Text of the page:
Sophia is attracted, as well, because in his disorder and mildly delinquent past, Barnaby too is something of an opposite. The up-and-down curve of their relationship, dotted with goofy incident and prickly family scenes--his parents are noodges, her mother is a horror--illustrates a Tylerian lesson. The attraction of opposites can peter out when the attraction subsides and the opposites remain. Also, as Barnaby reflects, “Angels leave a better impression if they don’t hang around too long.”
The outcome need be neither revealed nor concealed. Martine keeps reappearing, though, and gingering up things when they go bland. And those who have read “Tourist” and “Saint Maybe” may recall the attraction of thin and peppery young women for Tyler’s cloudy and faintly loony heroes.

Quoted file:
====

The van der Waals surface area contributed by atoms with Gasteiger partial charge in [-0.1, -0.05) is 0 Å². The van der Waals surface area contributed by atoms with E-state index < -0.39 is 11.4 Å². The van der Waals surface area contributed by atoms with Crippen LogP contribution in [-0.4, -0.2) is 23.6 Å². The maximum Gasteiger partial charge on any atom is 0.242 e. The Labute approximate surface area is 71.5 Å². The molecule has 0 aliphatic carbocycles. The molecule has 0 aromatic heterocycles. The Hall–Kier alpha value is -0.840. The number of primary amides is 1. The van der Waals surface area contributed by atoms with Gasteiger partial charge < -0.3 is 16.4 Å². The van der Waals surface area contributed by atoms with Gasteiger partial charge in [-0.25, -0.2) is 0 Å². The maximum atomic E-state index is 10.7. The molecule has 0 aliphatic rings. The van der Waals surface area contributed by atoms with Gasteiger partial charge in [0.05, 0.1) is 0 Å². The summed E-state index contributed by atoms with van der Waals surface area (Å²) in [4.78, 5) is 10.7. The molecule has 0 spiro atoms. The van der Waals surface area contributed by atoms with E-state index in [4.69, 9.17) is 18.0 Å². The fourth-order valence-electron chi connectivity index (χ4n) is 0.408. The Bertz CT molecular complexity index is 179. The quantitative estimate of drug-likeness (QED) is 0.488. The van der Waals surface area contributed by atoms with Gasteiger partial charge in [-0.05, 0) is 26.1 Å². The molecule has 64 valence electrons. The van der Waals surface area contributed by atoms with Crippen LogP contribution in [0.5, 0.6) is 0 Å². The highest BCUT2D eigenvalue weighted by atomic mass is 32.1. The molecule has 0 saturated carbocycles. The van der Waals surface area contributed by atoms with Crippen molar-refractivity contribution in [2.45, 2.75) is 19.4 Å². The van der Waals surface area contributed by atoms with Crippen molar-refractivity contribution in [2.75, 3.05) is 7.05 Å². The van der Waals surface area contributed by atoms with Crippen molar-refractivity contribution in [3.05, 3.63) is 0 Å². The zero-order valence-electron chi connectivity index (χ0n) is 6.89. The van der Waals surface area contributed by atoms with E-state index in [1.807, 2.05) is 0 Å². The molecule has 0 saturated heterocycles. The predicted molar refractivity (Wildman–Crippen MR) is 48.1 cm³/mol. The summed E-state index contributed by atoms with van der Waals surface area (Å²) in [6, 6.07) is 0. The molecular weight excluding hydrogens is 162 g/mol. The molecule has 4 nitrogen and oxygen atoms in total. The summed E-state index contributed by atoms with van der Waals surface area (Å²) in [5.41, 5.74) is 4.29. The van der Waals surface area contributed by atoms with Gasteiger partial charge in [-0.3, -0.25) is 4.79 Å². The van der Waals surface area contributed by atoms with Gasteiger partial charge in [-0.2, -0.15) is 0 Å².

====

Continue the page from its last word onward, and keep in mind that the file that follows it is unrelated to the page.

It is because they are so close, in form, to placid domestic comedy, that Tyler’s novels require a rare imaginative vitality to become something larger and more rending. She brews her tempests in a teapot, and some critics dismiss her because of it. They forget, perhaps, that we are teapots.
Despite its virtues, “Patchwork Planet” rarely does more than simmer. Sophia’s ambiguous charm and constraint remain a sketch; Martine is intriguing but wispy. The hint of class resentment in Barnaby’s mother--she married into a wealthier family--never manages to integrate her alternating anger and apologies. The family imbroglios, which Tyler can perform with such exhilarating fireworks, are muddy and sometimes just plain mean.
Finally, it was a mistake to give Barnaby a narrator’s voice. A first- person narrator does not necessarily deprive a novel of a character, but unless extremely well done, it can deprive it of the character’s mystery. Barnaby is too low-spirited to light up himself or the book; Tyler would do it much better.